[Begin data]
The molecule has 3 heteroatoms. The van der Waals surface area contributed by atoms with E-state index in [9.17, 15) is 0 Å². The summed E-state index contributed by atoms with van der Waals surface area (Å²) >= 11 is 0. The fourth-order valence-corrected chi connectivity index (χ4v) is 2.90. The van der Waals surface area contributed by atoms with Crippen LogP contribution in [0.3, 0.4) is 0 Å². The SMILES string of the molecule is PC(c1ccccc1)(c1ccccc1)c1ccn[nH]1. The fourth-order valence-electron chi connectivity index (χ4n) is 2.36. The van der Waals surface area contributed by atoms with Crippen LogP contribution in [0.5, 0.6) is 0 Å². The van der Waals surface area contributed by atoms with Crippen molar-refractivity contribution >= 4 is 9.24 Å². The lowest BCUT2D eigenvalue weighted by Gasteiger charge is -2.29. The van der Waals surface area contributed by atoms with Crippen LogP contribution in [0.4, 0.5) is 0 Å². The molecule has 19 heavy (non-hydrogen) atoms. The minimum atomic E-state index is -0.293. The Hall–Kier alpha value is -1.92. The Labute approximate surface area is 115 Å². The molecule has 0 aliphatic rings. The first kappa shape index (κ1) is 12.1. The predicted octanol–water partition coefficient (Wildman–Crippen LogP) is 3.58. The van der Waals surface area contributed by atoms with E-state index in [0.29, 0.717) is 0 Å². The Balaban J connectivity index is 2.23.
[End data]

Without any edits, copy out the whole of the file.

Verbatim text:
The molecule has 3 heteroatoms. The van der Waals surface area contributed by atoms with E-state index in [9.17, 15) is 0 Å². The summed E-state index contributed by atoms with van der Waals surface area (Å²) >= 11 is 0. The fourth-order valence-corrected chi connectivity index (χ4v) is 2.90. The van der Waals surface area contributed by atoms with Crippen LogP contribution in [0.3, 0.4) is 0 Å². The SMILES string of the molecule is PC(c1ccccc1)(c1ccccc1)c1ccn[nH]1. The fourth-order valence-electron chi connectivity index (χ4n) is 2.36. The van der Waals surface area contributed by atoms with Crippen LogP contribution in [0.5, 0.6) is 0 Å². The van der Waals surface area contributed by atoms with Crippen molar-refractivity contribution >= 4 is 9.24 Å². The lowest BCUT2D eigenvalue weighted by Gasteiger charge is -2.29. The van der Waals surface area contributed by atoms with Crippen LogP contribution in [0.4, 0.5) is 0 Å². The molecule has 19 heavy (non-hydrogen) atoms. The minimum atomic E-state index is -0.293. The Hall–Kier alpha value is -1.92. The Labute approximate surface area is 115 Å². The molecule has 0 aliphatic rings. The first kappa shape index (κ1) is 12.1. The predicted octanol–water partition coefficient (Wildman–Crippen LogP) is 3.58. The van der Waals surface area contributed by atoms with E-state index in [0.29, 0.717) is 0 Å². The Balaban J connectivity index is 2.23.